I was just turned twenty-one,
And Henry Phipps, the Sunday-school superintendent,
Made a speech in Bindle’s Opera House.
“The honor of the flag must be upheld,” he said,
“Whether it be assailed by a barbarous tribe of Tagalogs
Or the greatest power in Europe.”
And we cheered and cheered the speech and the flag he waved
As he spoke.
And I went to the war in spite of my father,
And followed the flag till I saw it raised
By our camp in a rice field near Manila,
And all of us cheered and cheered it.
But there were flies and poisonous things;
And there was deadly water,
And the cruel heat,
And the sickening putrid food;
And the smell of the trench just back of the tents
Where the soldiers went to empty themselves;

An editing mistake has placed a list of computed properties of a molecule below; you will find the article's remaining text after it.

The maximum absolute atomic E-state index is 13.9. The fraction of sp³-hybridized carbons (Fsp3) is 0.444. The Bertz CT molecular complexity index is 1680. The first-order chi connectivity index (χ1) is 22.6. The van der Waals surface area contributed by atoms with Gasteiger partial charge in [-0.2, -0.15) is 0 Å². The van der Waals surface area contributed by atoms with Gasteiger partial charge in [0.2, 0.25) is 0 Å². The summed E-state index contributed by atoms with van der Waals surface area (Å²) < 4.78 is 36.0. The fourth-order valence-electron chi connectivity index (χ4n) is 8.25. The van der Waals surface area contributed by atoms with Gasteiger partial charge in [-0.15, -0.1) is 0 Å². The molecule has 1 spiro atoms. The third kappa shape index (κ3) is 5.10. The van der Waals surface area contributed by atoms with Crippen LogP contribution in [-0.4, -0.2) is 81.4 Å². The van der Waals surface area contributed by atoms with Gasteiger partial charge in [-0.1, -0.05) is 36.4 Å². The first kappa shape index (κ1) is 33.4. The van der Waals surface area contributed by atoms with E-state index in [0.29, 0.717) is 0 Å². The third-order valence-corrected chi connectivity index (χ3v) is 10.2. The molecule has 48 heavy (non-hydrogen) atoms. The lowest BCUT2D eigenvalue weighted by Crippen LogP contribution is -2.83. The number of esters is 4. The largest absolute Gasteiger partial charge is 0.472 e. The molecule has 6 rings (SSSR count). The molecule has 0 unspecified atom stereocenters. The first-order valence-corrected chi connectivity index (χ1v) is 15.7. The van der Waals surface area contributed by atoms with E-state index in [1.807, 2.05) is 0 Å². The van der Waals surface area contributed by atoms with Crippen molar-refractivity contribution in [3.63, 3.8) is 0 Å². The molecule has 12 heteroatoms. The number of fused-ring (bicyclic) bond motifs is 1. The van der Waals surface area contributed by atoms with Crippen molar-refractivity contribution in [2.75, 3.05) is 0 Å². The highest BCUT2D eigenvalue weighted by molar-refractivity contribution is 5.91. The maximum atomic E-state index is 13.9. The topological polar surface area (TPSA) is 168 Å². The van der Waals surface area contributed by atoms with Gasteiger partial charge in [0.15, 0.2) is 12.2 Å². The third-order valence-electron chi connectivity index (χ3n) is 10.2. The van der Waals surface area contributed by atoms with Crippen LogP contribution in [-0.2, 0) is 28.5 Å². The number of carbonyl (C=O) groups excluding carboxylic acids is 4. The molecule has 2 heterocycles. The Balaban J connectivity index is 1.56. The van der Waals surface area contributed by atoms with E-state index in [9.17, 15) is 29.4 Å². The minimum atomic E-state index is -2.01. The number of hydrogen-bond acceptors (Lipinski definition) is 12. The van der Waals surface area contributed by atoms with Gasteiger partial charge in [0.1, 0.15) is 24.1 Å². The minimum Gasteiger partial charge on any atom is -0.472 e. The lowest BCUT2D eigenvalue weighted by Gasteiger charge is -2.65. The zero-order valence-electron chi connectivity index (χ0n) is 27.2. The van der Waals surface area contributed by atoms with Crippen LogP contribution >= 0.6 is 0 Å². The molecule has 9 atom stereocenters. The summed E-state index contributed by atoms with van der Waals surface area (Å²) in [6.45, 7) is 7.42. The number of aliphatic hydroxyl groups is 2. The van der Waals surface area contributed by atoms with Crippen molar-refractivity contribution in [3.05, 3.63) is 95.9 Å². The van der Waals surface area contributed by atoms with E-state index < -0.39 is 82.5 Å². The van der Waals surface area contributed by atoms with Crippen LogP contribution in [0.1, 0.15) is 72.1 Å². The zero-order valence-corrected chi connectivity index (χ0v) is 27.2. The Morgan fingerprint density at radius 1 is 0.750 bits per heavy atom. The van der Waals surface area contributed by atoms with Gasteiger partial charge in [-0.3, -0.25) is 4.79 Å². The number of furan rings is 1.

And there were the whores who followed us, full of syphilis;
And beastly acts between ourselves or alone,
With bullying, hatred, degradation among us,
And days of loathing and nights of fear
To the hour of the charge through the steaming swamp,
Following the flag,
Till I fell with a scream, shot through the guts.
Now there’s a flag over me in Spoon River!
A flag! A flag!
Edgar Lee Masters (1869–1950) was an American poet whose collection of brief and direct dramatic monologues, Spoon River Anthology, was a huge success when it was first published in 1915. Ninety-five years later, his poetry maintains an honored place in the canon of 20th-century American verse. A man of progressive and insightful political views, Masters understood that the American war against the Philippines would usher in for the United States an era of imperial wars and conquests. He spent most of his life as a distinguished lawyer in Chicago and New York.